Deep-rooting cover crop mixtures: Creating highways to subsoil water and nutrient resources (RootWayS)

Organic farming systems traditionally consider subsoil resources for crop production. As increasing drought frequencies and intensities will reduce nutrient availability in dry topsoils, future conventional agriculture has to manage subsoils as valuable water and nutrient sources. This project aims at optimization of deep rooting winter cover crop mixtures as a strategy for fast access to subsoil resources by root channel re-use in conventional cropping systems. The niche complementarity principle will be used by combining a shallow and a deep-rooting species of one functional cover crop group (Brassicaceae, grasses, legumes) to form deep-reaching root channels even during short winter growing season. Species-specific root-channel re-use of cover crop mixtures by maize will be quantified .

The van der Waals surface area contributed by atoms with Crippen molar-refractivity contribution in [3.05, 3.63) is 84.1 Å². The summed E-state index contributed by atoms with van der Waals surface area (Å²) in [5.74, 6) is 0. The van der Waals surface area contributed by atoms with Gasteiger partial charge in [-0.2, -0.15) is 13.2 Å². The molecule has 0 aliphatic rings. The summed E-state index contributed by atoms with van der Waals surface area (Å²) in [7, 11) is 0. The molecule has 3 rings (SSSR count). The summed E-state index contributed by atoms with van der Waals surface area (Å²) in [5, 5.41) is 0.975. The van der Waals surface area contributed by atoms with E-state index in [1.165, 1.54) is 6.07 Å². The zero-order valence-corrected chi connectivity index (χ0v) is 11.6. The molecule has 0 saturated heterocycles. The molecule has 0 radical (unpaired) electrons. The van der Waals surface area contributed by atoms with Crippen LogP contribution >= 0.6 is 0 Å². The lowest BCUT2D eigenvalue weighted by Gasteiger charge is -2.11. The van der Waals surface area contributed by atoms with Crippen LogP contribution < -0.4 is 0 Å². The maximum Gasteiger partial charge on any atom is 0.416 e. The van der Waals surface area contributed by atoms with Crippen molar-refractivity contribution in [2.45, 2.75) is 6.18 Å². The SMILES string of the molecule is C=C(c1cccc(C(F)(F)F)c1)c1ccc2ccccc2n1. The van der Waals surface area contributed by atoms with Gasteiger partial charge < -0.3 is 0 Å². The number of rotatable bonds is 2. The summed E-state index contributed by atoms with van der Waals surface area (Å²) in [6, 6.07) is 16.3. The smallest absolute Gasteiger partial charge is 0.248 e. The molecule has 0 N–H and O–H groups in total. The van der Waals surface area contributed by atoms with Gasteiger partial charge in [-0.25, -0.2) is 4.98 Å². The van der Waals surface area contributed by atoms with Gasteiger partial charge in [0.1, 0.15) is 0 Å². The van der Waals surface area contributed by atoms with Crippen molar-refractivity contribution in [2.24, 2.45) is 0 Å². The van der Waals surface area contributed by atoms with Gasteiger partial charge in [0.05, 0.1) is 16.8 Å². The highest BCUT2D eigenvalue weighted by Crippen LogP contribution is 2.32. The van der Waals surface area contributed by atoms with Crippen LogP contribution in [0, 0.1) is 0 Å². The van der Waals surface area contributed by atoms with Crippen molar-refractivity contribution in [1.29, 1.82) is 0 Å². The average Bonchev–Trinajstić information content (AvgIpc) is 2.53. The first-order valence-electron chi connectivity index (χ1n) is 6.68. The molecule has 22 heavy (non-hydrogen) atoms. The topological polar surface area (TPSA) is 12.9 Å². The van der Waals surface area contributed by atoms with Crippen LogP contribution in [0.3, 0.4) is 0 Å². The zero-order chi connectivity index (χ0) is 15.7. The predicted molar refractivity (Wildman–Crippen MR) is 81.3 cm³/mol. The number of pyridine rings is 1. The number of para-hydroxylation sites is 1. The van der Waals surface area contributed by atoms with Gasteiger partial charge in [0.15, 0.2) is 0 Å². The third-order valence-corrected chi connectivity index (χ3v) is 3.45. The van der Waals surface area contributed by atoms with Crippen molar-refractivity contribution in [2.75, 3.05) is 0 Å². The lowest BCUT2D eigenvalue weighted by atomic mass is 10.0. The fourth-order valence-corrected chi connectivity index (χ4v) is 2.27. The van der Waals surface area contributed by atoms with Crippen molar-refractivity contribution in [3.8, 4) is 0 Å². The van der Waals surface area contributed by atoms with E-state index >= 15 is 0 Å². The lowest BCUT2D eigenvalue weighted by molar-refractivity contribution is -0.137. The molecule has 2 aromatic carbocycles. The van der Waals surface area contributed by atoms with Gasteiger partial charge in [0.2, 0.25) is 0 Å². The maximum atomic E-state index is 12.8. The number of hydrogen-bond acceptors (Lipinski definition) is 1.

Figure 1: Conceptual idea.

(Physico-)chemical and microbiological characterization of cover crop root channels and their interactions with the maize rhizosphere will explain the preferential use of species-specific root channels by the cash crop maize. Tracer approaches (13C, 15N, D2O, Cs, Rb, Sr) will unravel the fast and efficient access of maize to subsoil nutrients and water using cover crop root channels. Drone-based thermography will allow upscaling of water and nutrient use by maize to the field scale. Implementation of these data in crop models will allow prediction of maize yield depending on cover crop management. The relevance of cover cropping as subsoil-exploring management practice will be determined depending on two key factors: 1) Soil properties by conducting experiments on the three key agricultural soil types in Germany and 2) Soil water supply by simulated drought events by rainout shelters. We will deliver clear recommendations on soil type-specific cover crop mixtures for maize cultivation facing increasing drought risks. We will bring these outcomes to practice by direct cooperation with cover crop seed suppliers and professional agricultural organizations.

Figure 2: Theoretical project design.